Pawpaw fruit cut open. (By: Manuel.conde)
(NOTE: If you are not interested in growing Paw-Paw trees, but just finding the fruit and using it, try going to the Nature's Restaurant Online site Paw-Paw page.)
Paw-Paw (Asimina triloba).
I've seen the name spelled: Pawpaw, PawPaw, Paw Paw & Paw-Paw.
Some people love the taste of this fruit, and some find it awful. Turns out, it is a highly variable fruit in taste. There seems to be a consensus that the further north it is found in its range, the less tasty it is. At one time, back in the 1800's, it was a common fruit available in markets when in season. The ripe fruit does not last long, and that doesn't work with the modern grocery store system. If you live in an area where they are common, you may be able to find them at farmer's markets when in season.
I have found the trees in Southern Ontario, though they are not common. I guess a better description in most cases is large Shrub. The tree/shrub and leaves have a look that is easy to spot at a distance. The way the big leaves hang from the tree give a visual pattern sort of like a layered pattern of scales on a fish or shingles on a roof. Honestly, the way it always strikes me is; it's like the visual equivalent of a humming sound. They form clonal colonies by spreading from the roots, so usually there is a patch of them. You just expect flowers to smell nice - this one smells likes rotting meat, but the smell is weak, it's not overpowering when you come up to the flowering tree in spring. Makes sense when you realize it uses flies and beetles to pollinate the flowers instead of bees.
Whether planting by seed or buying them, make sure the ones you buy or plant were grown in your area - there are many varieties of Paw Paw that are adapted to local climates and conditions (and this explains the different taste in different regions). The shrubs will start to produce fruit when 5-6 years old assuming they are healthy and in the right conditions. You need at least two for pollination. There are three ways to get them. One is by growing from seed. Two is by buying a 1 year old seedling. Three is by buying a 2 year old grafted shrub in a pot. If done by purchasing a seedling or starting by seed, be aware the fruit of the new tree will not be exactly the same as the one it came from - it could be better or not as good. If you buy a grafted shrub, the fruit taste will be known to be good, so this is the way to go if you can find them this way and don't mind spending a bit more up front.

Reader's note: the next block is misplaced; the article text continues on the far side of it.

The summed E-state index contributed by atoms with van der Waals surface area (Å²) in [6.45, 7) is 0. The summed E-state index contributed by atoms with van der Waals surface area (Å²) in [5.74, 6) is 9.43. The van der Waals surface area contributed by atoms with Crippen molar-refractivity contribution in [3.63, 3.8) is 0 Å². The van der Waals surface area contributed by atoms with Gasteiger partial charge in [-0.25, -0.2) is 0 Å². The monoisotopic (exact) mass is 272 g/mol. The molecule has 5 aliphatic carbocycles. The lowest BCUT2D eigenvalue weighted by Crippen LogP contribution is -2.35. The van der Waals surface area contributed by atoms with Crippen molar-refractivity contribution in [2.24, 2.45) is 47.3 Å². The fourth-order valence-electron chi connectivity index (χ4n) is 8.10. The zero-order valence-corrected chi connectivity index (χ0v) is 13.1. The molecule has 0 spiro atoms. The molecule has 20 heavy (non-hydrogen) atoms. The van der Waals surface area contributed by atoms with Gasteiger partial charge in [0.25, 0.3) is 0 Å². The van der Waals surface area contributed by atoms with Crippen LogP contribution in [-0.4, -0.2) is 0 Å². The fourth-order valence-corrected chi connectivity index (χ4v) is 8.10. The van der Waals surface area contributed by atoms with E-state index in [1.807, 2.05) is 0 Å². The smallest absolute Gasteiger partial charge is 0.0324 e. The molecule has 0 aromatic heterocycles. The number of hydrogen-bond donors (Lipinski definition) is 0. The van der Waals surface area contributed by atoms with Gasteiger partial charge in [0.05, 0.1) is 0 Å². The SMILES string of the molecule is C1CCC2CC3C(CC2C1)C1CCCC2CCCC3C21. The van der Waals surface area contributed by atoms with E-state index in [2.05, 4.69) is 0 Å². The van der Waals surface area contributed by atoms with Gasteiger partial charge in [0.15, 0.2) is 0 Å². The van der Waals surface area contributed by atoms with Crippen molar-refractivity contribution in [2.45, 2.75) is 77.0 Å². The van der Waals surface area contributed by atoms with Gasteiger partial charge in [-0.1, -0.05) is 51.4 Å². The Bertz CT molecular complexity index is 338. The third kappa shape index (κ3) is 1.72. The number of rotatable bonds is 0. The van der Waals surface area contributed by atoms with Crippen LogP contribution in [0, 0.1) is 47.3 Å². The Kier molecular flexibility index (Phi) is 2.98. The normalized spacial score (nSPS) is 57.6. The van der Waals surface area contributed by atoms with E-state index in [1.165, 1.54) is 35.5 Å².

Seeds: Starting by seed is a bit complicated, but you can do it. First, you need to stratify the seed - but NOT in the freezer as is most often the case. You stratify them in the fridge in with lightly moist (not wet) peat moss in a jar, baggies or plastic container. You need to do this as soon as you take it out of the fruit. If you let the seed dry out, it will die. After sitting in the fridge for the winter put them in loose soil of the right pH (5.5 to 5.7) about 2.5 cm (1 inch) deep. This needs to be in a warm spot 25-30 degrees Celsius (75-85 Fahrenheit). Keep moist, but make sure it is not soaking wet. If you do start them in a pot, make sure it is tall - at least 30 cm (10 inches), as these trees do form taproots. You can try planting the seed in the fall right after removing from the fruit - it might work. I would advise putting a quite deep mulch over it for the winter, and removing most of it in the spring after any chance of frost.
Transplanting: Don't bother trying to transplant one - even a small one, they just tend to die as the root system is so breakable. Also, they form taproots, and trees that form taproots are notoriously difficult to transplant.
Soil & Site: You need to be in a climate zone 5 to 8 to grow them. It will grow in a wide range of conditions, but if you want it to set fruit, you need to be where the soil is moist, well drained, slightly acidic to neutral (ideal is 5.5 to 5.7 pH), in full sun (see paragraph below), and where there is a fair amount of rainfall in the spring and early summer. Also, don't plant this one right by where you want to sit out on the deck and eat since it attracts beetles and flies to pollinate the flowers.